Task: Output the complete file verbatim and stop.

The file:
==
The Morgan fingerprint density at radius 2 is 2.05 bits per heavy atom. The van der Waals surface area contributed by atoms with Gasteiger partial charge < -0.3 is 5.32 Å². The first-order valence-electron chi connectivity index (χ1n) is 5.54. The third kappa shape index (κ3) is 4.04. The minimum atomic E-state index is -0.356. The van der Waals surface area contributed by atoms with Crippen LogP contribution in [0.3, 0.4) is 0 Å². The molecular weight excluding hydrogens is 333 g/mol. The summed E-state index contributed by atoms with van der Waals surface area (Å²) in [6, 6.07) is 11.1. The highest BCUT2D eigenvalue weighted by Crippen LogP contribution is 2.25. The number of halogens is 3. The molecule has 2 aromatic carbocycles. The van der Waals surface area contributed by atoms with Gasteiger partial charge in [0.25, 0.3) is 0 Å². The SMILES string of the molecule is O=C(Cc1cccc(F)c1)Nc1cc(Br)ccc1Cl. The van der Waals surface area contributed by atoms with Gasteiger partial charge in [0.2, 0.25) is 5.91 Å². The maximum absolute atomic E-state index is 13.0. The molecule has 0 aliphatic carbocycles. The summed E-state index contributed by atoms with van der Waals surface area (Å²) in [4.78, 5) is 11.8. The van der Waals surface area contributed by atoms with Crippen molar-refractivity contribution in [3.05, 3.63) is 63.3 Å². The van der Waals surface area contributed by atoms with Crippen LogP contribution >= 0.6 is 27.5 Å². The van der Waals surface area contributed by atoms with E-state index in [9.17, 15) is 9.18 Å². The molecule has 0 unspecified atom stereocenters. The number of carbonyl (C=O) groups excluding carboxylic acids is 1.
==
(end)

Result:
The Morgan fingerprint density at radius 2 is 2.05 bits per heavy atom. The van der Waals surface area contributed by atoms with Gasteiger partial charge < -0.3 is 5.32 Å². The first-order valence-electron chi connectivity index (χ1n) is 5.54. The third kappa shape index (κ3) is 4.04. The minimum atomic E-state index is -0.356. The van der Waals surface area contributed by atoms with Crippen LogP contribution in [0.3, 0.4) is 0 Å². The molecular weight excluding hydrogens is 333 g/mol. The summed E-state index contributed by atoms with van der Waals surface area (Å²) in [6, 6.07) is 11.1. The highest BCUT2D eigenvalue weighted by Crippen LogP contribution is 2.25. The number of halogens is 3. The molecule has 2 aromatic carbocycles. The van der Waals surface area contributed by atoms with Gasteiger partial charge in [0.25, 0.3) is 0 Å². The SMILES string of the molecule is O=C(Cc1cccc(F)c1)Nc1cc(Br)ccc1Cl. The van der Waals surface area contributed by atoms with Gasteiger partial charge in [0.2, 0.25) is 5.91 Å². The maximum absolute atomic E-state index is 13.0. The molecule has 0 aliphatic carbocycles. The summed E-state index contributed by atoms with van der Waals surface area (Å²) in [4.78, 5) is 11.8. The van der Waals surface area contributed by atoms with Crippen molar-refractivity contribution in [3.05, 3.63) is 63.3 Å². The van der Waals surface area contributed by atoms with Crippen LogP contribution >= 0.6 is 27.5 Å². The van der Waals surface area contributed by atoms with E-state index in [9.17, 15) is 9.18 Å². The molecule has 0 unspecified atom stereocenters. The number of carbonyl (C=O) groups excluding carboxylic acids is 1.